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Dallas families' complicated but important connection to the Bracero program

The Bracero Program started in 1942, when the United States signed the Mexican Farm Labor Agreement with Mexico. However, many issues arose during its existence.

DALLAS — The Bracero Program is something many Texans can point to as to how their families made their way to America.

Jesse Acosta didn't always know this growing up. He said, "History has always been trying to make it personal for myself." 

Jesse is a U.S. History and Mexican American Studies teacher at Justin F. Kimball High School in Dallas.

He is also the grandson of Sabino Acosta, a former bracero.

"He was always working, he would never take a day off," Jesse said.

While going to the University of Texas at Austin, Jesse interviewed his grandfather for a family essay.

It wasn't until this point that he realized his father went through this program.

He discovered there was some unique history within his own family.

"It definitely made me read more and learn more about the program," Jesse said.

Credit: Jesse Acosta

The Bracero Program started in 1942 when the United States signed the Mexican Farm Labor Agreement with Mexico.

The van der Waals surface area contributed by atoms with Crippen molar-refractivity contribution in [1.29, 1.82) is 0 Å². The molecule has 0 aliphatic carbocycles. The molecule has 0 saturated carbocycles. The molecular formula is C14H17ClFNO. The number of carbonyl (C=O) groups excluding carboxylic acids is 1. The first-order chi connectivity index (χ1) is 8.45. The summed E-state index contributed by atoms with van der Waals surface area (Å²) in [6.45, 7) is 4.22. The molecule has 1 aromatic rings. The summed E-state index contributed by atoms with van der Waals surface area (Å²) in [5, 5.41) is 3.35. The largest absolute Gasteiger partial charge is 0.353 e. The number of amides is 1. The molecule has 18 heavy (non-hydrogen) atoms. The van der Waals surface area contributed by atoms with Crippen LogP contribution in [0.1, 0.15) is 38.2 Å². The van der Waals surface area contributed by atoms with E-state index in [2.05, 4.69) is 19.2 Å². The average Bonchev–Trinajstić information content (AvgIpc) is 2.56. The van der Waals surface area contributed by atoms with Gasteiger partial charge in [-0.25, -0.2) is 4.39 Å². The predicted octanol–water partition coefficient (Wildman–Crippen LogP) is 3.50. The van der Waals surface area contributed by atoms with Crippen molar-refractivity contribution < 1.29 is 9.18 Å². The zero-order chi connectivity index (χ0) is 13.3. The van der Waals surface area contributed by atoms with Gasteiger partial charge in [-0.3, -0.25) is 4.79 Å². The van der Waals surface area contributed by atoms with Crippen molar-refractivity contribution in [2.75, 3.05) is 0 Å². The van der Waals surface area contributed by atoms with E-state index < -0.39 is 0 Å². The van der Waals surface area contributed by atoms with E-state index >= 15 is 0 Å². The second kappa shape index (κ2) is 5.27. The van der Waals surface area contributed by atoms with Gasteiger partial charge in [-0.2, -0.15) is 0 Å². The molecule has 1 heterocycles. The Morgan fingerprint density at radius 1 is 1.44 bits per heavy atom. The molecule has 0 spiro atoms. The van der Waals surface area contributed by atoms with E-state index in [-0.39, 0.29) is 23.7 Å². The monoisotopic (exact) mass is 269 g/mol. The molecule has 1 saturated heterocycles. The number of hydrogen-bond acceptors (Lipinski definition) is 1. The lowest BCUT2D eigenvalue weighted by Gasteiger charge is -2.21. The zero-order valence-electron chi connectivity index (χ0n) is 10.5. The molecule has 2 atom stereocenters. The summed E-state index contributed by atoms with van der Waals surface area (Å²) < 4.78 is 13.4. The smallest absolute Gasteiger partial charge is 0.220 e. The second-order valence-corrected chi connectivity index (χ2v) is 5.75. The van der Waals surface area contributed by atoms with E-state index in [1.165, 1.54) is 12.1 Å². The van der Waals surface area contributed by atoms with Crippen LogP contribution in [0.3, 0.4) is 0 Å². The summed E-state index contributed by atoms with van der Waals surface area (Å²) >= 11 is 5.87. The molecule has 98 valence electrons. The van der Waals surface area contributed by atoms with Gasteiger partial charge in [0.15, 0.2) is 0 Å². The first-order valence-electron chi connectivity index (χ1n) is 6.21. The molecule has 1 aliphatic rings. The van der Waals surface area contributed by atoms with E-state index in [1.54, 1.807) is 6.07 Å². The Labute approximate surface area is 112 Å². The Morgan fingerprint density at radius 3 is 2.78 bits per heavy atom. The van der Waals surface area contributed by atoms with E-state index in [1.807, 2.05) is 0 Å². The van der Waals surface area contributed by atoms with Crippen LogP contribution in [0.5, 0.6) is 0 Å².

This let Mexican farmers work in America while protecting them from forced military service.

The Spanish term bracero means "manual laborer" or "one who works using his arms."

The program eventually ended in 1964. During those 24 years, the U.S. allowed an average of 200,000 braceros per year.

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Margarita Rojas also had a grandfather, Carlos Gonzalez, who came to America through this program in 1955.

She didn't find out until earlier this year.

"My uncle happened to send me a picture of his immigration card," Rojas said. "I got really excited when I found out. I didn't go out of my bedroom for a couple of days. I was reading so much."

Rojas said coming to the U.S. was important for more than just her grandfather.

"My mom was so happy that my grandpa and proud that he could come to the U.S. and come work," Rojas said.

Credit: Margarita Rojas
This is the I.D. card Carlos Gonzalez used to get into the Bracero Program in 1955.

But Rojas also learned of the issues with the program, like lack of payments and fair working conditions. This led to strikes and even future protests from former braceros.

Rojas says this frustrates her but that she knows what her grandfather would say:

"Mija, just shake it off. Don't worry about what happened. It's what's going to happen now. It's what's going to happen in the future that you need to worry about."

Jesse says his father was one of the lucky ones and had a positive experience with the program.

"It was definitely cool to find out that my family was a part of this," he said.